The struct for VAO looks similar to VBO:

``````pub struct VertexArray {
pub id: GLuint,
}
``````

To generate a new VAO `id` we use `gl::GenVertexArrays`:

``````impl VertexArray {
pub unsafe fn new() -> Self {
let mut id: GLuint = 0;
gl::GenVertexArrays(1, &mut id);
Self { id }
}
}
``````

Like for VBO we implement `Drop` for `VertexArray` trait to clean up unused resources:

``````impl Drop for VertexArray {
fn drop(&mut self) {
unsafe {
gl::DeleteVertexArrays(1, [self.id].as_ptr());
}
}
}
``````

To use a VAO all you have to do is to bind it using `gl::BindVertexArray`:

``````impl VertexArray {
pub unsafe fn bind(&self) {
gl::BindVertexArray(self.id);
}
}
``````

Now we can tell OpenGL how it should interpret the vertex data for each attribute using `gl::VertexAttribPointer`:

``````impl VertexArray {
pub unsafe fn set_attribute<V: Sized>(
&self,
attrib_pos: GLuint,
components: GLint,
offset: GLint,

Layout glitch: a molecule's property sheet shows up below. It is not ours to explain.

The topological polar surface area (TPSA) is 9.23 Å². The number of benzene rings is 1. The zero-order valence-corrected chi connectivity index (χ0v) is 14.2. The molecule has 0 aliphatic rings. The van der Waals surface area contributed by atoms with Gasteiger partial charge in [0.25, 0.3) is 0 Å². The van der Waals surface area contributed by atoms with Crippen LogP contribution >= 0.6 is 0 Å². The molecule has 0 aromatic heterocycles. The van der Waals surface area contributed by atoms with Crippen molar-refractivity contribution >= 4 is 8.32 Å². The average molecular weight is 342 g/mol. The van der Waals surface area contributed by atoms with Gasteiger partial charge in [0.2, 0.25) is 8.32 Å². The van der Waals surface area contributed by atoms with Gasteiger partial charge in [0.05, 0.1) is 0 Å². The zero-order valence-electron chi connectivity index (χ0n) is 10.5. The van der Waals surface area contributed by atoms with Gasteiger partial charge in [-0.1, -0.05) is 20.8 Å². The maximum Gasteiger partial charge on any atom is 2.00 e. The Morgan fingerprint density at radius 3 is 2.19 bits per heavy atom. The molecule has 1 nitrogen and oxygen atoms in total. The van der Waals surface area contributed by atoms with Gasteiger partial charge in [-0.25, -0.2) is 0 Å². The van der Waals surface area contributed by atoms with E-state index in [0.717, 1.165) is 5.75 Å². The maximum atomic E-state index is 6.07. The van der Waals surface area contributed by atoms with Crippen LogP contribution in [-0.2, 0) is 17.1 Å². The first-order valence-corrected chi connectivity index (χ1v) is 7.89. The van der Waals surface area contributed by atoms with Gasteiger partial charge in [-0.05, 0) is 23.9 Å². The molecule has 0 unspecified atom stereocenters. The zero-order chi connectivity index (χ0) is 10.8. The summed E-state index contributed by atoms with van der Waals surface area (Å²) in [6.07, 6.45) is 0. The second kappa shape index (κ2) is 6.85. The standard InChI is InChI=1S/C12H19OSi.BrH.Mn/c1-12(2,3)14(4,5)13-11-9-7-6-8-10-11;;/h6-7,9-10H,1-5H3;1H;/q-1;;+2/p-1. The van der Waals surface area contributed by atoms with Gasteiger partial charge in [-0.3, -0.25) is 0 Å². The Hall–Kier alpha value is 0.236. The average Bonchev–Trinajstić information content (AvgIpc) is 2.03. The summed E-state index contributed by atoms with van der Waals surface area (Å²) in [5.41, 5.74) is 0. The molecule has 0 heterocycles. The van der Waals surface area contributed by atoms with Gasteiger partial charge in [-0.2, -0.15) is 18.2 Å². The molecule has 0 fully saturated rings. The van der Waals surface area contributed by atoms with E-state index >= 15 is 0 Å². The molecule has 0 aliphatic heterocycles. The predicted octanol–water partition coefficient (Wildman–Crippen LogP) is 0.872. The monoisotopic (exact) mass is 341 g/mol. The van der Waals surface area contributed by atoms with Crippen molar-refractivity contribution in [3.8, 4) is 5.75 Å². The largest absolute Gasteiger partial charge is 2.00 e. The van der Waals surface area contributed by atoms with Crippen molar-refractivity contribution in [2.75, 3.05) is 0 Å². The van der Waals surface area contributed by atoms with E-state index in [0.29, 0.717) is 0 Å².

) {
self.bind();
gl::VertexAttribPointer(
attrib_pos,
components,
gl::FLOAT,
gl::FALSE,
std::mem::size_of::<V>() as GLint,
offset as *const _,
);
gl::EnableVertexAttribArray(attrib_pos);
}
}
``````

We define `set_attribute` with generic type `V` which represents vertex layout. The first parameter specifies which vertex attribute we want to configure. The next argument specifies the number of components in the vertex attribute. The last parameter is the offset of where the position data begins in the buffer. For simplicity we assume that type of data in a vertex attribute is always `f32`.

In order to get a vertex attribute location in vertex shader we will modify `ShaderProgram` from the last article adding the following method: